The Bricks and Birds Trip is one example of new trips and projects that Bridges to Community is leading this year that include a reforestation project in Nindiri, a Summer Edition Program for high schoolers traveling independently to participate in service learning and cultural exchange, and more.
If you would like to participate in an upcoming Bricks and Birds trip, please let us know. We’d love to hear your comments and suggestions about our new program, and answer any questions you may have on this exciting endeavor.
Volunteers participate in bird banding
Reforesting with guava trees at El Jaguar
March 26th, 2015
It’s a bright and sunny Monday morning in the community of Derrumbadero in the Dominican Republic. A group of fifteen high school volunteers groggily get into work clothes and head out for a full day of volunteering. When they arrive to their site, they find the normal tools and materials you would see at any Bridges to Community project site: shovels, gravel, sand, wheelbarrows. But one thing stands out: hundreds of empty plastic bottles piled high next to the site. They realized, this was no ordinary Bridges project–this was something new. They would be contributing to the construction of the first Bridges to Community Youth Center built entirely from recycled plastic bottles, and they would learn how important this project has become.
At the end of 2013, in one of the weekly meetings held in one of the two communities in the Dominican Republic where Bridges to Community has projects, community members expressed a need for a safe, productive space for the youth of their community to go after school. They had visions of a space where children and teenagers could take classes, read books, play sports and games, and just spend time together after school. At the same time, the community was also receiving workshops about the importance of recycling and proper disposal of trash, and they thought it might be interesting to include aspects of recycling and reuse into the youth center project. After consulting with engineers and designers, the community and Bridges to Community decided to construct almost the entire building out of recycled bottles!
Here’s how it works: the bottles are collected by community members, then filled with sand, then stacked and covered with cement. It’s a simple process that has had far-reaching results.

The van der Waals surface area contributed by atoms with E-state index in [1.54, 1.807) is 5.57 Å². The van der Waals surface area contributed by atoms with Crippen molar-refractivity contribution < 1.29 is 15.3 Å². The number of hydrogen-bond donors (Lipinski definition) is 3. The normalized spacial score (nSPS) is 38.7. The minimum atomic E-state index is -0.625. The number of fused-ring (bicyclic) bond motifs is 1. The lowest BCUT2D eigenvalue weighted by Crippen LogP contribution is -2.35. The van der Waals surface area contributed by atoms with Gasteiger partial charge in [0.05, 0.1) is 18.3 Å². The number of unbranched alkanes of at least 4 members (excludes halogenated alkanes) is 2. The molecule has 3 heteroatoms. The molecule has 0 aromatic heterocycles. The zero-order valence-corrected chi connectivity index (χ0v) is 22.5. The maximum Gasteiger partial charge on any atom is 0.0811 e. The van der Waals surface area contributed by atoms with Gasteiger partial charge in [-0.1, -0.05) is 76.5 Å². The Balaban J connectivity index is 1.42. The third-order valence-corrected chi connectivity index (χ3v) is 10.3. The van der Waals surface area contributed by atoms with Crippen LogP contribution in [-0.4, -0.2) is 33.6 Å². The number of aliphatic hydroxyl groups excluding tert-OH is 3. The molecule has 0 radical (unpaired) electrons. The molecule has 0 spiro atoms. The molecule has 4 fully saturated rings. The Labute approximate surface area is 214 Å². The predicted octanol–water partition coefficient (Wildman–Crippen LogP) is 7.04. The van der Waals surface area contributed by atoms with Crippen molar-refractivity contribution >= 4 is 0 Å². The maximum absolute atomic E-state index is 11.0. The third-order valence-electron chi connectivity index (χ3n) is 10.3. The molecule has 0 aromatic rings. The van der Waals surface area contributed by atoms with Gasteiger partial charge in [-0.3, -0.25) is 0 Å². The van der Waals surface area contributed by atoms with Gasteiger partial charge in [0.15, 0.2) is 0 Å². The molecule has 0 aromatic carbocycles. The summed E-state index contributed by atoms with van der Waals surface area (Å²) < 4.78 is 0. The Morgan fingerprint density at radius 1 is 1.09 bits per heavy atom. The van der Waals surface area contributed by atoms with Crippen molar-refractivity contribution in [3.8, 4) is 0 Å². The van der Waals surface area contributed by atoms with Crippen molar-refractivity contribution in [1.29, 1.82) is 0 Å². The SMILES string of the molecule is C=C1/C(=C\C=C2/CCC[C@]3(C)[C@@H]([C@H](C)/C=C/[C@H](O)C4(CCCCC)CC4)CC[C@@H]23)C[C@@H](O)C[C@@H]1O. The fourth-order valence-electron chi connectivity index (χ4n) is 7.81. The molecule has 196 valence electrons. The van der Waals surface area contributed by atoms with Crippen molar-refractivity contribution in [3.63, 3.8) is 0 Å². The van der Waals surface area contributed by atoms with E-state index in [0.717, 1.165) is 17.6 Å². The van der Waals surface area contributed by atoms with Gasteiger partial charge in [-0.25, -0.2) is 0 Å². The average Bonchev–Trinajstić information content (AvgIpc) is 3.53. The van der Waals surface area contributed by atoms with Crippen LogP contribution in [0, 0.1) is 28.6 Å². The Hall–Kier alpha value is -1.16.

“What’s been really beautiful,” explains Bridges to Community Co-Country Director, Christina Balint, “is that one lady, Deira Montero, inspired by the youth center, formed a group of more than 30 people that are originally from the community but now living in the capital…Twice now in the past 2 months, this group has come up in a bus from the capital to work for a whole weekend, filling bottles for the construction. They even have people collecting bottles for the cause back in the capital. To see the community really take ownership of the project, and be excited, is an amazing sign and amazing feeling.”
The volunteers that have come to work on the project have also noticed how it has taken hold in the community. Layne from Episcopal High School discussed his experience:
“The first day of work, I had spent about two hours packing bottles with sand…[when] suddenly a group of around fifteen 7-year-old girls shows up at the work site, grinning and chatting and filled with excitement as they offered up their free time to help out…Work which had been tedious was suddenly loud and laughing and a way to bond with these incredibly kindhearted children who I couldn’t speak a word to beyond asking their names…It was my first encounter with the spirit of Derrumbadero–vitality and enthusiasm, openness and determination–and the moment I realized how important our work really was.”
Christina explained that the youth of the community have really come together around this project and made it their own. Bridges to Community has been holding workshops with them every month that focus on self-esteem and leadership skills. The young people that participate then replicate these workshops in their own schools and sectors of the large community. The hope is that they will become leaders in their community in the future.
Even the children of the community have pitched in to lend a hand with the project: “The kids, whether 3 or 19” commented Christina, “know how to fill the bottles to perfection and have become the quality control for the project. Whereas at first that was the most difficult part, now, they are all mini experts in this alternative kind of construction.”
Furthermore, the project has brought volunteers and the community together: “Essentially each group we’ve hosted this year has worked exceptionally hard and with big hearts, and community participation has been strong the whole time.”
“In Derrumbadero, I felt a sense of togetherness,” reflected Alexander from Episcopal, “I would like to bring this feeling of support back to [my school] and hopefully make a closer-knit community there.”
The project’s proposed finish is August of this year, and the Bridges to Community team in the Dominican Republic are working hard to meet that deadline.
You can check out more photos from the project as it continues to progress on our Flickr page.